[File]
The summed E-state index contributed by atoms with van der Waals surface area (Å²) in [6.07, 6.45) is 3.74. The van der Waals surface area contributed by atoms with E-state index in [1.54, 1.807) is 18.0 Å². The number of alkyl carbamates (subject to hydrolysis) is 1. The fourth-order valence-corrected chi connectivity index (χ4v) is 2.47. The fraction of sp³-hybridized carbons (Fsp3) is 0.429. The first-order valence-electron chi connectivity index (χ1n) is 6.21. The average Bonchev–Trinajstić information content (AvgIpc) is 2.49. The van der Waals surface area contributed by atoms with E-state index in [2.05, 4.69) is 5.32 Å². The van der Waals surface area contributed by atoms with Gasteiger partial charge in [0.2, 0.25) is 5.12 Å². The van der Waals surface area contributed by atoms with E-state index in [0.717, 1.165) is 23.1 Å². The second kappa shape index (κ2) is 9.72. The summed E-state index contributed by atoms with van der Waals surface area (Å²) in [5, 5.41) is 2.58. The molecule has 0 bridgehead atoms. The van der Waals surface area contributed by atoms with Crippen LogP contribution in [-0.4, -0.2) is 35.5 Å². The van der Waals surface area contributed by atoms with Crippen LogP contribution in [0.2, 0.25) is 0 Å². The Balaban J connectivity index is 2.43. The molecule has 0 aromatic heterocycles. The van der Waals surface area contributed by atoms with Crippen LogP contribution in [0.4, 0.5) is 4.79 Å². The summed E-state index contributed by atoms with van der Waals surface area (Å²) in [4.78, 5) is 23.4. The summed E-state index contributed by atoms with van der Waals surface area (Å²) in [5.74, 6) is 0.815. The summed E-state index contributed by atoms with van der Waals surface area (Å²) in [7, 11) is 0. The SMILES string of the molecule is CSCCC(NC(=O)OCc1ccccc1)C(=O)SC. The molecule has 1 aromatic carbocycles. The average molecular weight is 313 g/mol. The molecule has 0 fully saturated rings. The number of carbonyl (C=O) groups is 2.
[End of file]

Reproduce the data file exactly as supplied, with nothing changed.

The summed E-state index contributed by atoms with van der Waals surface area (Å²) in [6.07, 6.45) is 3.74. The van der Waals surface area contributed by atoms with E-state index in [1.54, 1.807) is 18.0 Å². The number of alkyl carbamates (subject to hydrolysis) is 1. The fourth-order valence-corrected chi connectivity index (χ4v) is 2.47. The fraction of sp³-hybridized carbons (Fsp3) is 0.429. The first-order valence-electron chi connectivity index (χ1n) is 6.21. The average Bonchev–Trinajstić information content (AvgIpc) is 2.49. The van der Waals surface area contributed by atoms with E-state index in [2.05, 4.69) is 5.32 Å². The van der Waals surface area contributed by atoms with Gasteiger partial charge in [0.2, 0.25) is 5.12 Å². The van der Waals surface area contributed by atoms with E-state index in [0.717, 1.165) is 23.1 Å². The second kappa shape index (κ2) is 9.72. The summed E-state index contributed by atoms with van der Waals surface area (Å²) in [5, 5.41) is 2.58. The molecule has 0 bridgehead atoms. The van der Waals surface area contributed by atoms with Crippen LogP contribution in [-0.4, -0.2) is 35.5 Å². The van der Waals surface area contributed by atoms with Crippen LogP contribution in [0.2, 0.25) is 0 Å². The Balaban J connectivity index is 2.43. The molecule has 0 aromatic heterocycles. The van der Waals surface area contributed by atoms with Crippen LogP contribution in [0.4, 0.5) is 4.79 Å². The summed E-state index contributed by atoms with van der Waals surface area (Å²) in [4.78, 5) is 23.4. The summed E-state index contributed by atoms with van der Waals surface area (Å²) in [5.74, 6) is 0.815. The summed E-state index contributed by atoms with van der Waals surface area (Å²) in [7, 11) is 0. The SMILES string of the molecule is CSCCC(NC(=O)OCc1ccccc1)C(=O)SC. The molecule has 1 aromatic carbocycles. The average molecular weight is 313 g/mol. The molecule has 0 fully saturated rings. The number of carbonyl (C=O) groups is 2.